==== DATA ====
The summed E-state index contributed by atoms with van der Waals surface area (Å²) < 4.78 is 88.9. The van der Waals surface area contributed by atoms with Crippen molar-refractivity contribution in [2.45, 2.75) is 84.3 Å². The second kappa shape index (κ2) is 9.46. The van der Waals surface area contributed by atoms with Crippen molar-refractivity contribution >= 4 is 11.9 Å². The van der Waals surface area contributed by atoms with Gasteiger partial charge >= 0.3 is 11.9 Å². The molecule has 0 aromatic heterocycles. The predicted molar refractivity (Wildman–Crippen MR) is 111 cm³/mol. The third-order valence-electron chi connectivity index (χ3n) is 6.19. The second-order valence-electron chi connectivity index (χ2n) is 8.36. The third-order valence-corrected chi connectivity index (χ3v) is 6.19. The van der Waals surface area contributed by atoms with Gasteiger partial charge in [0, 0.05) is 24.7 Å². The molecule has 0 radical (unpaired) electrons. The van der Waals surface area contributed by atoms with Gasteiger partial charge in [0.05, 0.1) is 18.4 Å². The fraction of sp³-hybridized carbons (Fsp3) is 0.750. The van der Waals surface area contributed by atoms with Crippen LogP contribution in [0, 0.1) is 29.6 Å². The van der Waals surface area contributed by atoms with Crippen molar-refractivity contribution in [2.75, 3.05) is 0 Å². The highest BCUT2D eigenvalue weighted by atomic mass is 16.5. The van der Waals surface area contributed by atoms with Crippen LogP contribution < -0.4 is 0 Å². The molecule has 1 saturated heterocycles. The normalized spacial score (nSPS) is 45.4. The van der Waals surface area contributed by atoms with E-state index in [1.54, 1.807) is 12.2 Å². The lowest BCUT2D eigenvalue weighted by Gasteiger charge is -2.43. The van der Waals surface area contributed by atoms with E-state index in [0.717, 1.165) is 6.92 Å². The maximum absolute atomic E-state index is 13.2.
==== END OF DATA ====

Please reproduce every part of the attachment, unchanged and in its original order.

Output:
The summed E-state index contributed by atoms with van der Waals surface area (Å²) < 4.78 is 88.9. The van der Waals surface area contributed by atoms with Crippen molar-refractivity contribution in [2.45, 2.75) is 84.3 Å². The second kappa shape index (κ2) is 9.46. The van der Waals surface area contributed by atoms with Crippen molar-refractivity contribution >= 4 is 11.9 Å². The van der Waals surface area contributed by atoms with Gasteiger partial charge >= 0.3 is 11.9 Å². The molecule has 0 aromatic heterocycles. The predicted molar refractivity (Wildman–Crippen MR) is 111 cm³/mol. The third-order valence-electron chi connectivity index (χ3n) is 6.19. The second-order valence-electron chi connectivity index (χ2n) is 8.36. The third-order valence-corrected chi connectivity index (χ3v) is 6.19. The van der Waals surface area contributed by atoms with Gasteiger partial charge in [0, 0.05) is 24.7 Å². The molecule has 0 radical (unpaired) electrons. The van der Waals surface area contributed by atoms with Gasteiger partial charge in [0.05, 0.1) is 18.4 Å². The fraction of sp³-hybridized carbons (Fsp3) is 0.750. The van der Waals surface area contributed by atoms with Crippen LogP contribution in [0, 0.1) is 29.6 Å². The van der Waals surface area contributed by atoms with Crippen molar-refractivity contribution in [2.75, 3.05) is 0 Å². The highest BCUT2D eigenvalue weighted by atomic mass is 16.5. The van der Waals surface area contributed by atoms with Crippen LogP contribution < -0.4 is 0 Å². The molecule has 1 saturated heterocycles. The normalized spacial score (nSPS) is 45.4. The van der Waals surface area contributed by atoms with E-state index in [1.54, 1.807) is 12.2 Å². The lowest BCUT2D eigenvalue weighted by Gasteiger charge is -2.43. The van der Waals surface area contributed by atoms with E-state index in [0.717, 1.165) is 6.92 Å². The maximum absolute atomic E-state index is 13.2.